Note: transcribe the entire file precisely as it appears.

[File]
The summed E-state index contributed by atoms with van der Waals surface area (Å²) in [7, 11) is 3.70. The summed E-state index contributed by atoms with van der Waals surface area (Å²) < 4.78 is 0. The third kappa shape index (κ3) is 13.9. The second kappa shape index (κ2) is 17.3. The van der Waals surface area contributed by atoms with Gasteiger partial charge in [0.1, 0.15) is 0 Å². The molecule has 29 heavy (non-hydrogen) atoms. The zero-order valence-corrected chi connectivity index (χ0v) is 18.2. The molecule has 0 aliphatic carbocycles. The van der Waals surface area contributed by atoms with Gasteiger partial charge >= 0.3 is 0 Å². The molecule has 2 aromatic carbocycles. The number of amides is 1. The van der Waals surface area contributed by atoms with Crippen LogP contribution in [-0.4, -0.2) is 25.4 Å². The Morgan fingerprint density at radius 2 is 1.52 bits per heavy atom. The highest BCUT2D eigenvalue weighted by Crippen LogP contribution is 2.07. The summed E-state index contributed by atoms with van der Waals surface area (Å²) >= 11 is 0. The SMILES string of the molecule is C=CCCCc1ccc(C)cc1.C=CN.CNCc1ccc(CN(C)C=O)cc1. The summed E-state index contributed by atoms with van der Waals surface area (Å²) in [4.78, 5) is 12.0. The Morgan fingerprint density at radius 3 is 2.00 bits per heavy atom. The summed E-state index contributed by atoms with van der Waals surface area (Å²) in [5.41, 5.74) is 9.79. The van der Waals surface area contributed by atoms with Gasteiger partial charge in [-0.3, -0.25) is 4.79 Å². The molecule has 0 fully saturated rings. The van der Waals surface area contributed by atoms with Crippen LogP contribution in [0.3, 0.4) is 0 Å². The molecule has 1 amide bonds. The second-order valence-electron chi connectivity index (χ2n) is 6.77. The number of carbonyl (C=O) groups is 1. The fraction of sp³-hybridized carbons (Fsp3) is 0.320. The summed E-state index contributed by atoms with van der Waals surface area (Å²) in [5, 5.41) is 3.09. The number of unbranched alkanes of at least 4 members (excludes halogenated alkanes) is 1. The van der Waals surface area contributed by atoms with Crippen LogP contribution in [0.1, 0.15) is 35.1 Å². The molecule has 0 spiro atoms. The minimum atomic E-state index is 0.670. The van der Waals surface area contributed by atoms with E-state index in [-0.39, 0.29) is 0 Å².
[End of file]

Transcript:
The summed E-state index contributed by atoms with van der Waals surface area (Å²) in [7, 11) is 3.70. The summed E-state index contributed by atoms with van der Waals surface area (Å²) < 4.78 is 0. The third kappa shape index (κ3) is 13.9. The second kappa shape index (κ2) is 17.3. The van der Waals surface area contributed by atoms with Gasteiger partial charge in [0.1, 0.15) is 0 Å². The molecule has 29 heavy (non-hydrogen) atoms. The zero-order valence-corrected chi connectivity index (χ0v) is 18.2. The molecule has 0 aliphatic carbocycles. The van der Waals surface area contributed by atoms with Gasteiger partial charge >= 0.3 is 0 Å². The molecule has 2 aromatic carbocycles. The number of amides is 1. The van der Waals surface area contributed by atoms with Crippen LogP contribution in [-0.4, -0.2) is 25.4 Å². The Morgan fingerprint density at radius 2 is 1.52 bits per heavy atom. The highest BCUT2D eigenvalue weighted by Crippen LogP contribution is 2.07. The summed E-state index contributed by atoms with van der Waals surface area (Å²) >= 11 is 0. The SMILES string of the molecule is C=CCCCc1ccc(C)cc1.C=CN.CNCc1ccc(CN(C)C=O)cc1. The summed E-state index contributed by atoms with van der Waals surface area (Å²) in [4.78, 5) is 12.0. The Morgan fingerprint density at radius 3 is 2.00 bits per heavy atom. The summed E-state index contributed by atoms with van der Waals surface area (Å²) in [5.41, 5.74) is 9.79. The van der Waals surface area contributed by atoms with Gasteiger partial charge in [-0.3, -0.25) is 4.79 Å². The molecule has 0 fully saturated rings. The van der Waals surface area contributed by atoms with Crippen LogP contribution in [0.3, 0.4) is 0 Å². The molecule has 1 amide bonds. The second-order valence-electron chi connectivity index (χ2n) is 6.77. The number of carbonyl (C=O) groups is 1. The fraction of sp³-hybridized carbons (Fsp3) is 0.320. The summed E-state index contributed by atoms with van der Waals surface area (Å²) in [5, 5.41) is 3.09. The number of unbranched alkanes of at least 4 members (excludes halogenated alkanes) is 1. The van der Waals surface area contributed by atoms with Crippen LogP contribution in [0.1, 0.15) is 35.1 Å². The molecule has 0 spiro atoms. The minimum atomic E-state index is 0.670. The van der Waals surface area contributed by atoms with E-state index in [-0.39, 0.29) is 0 Å².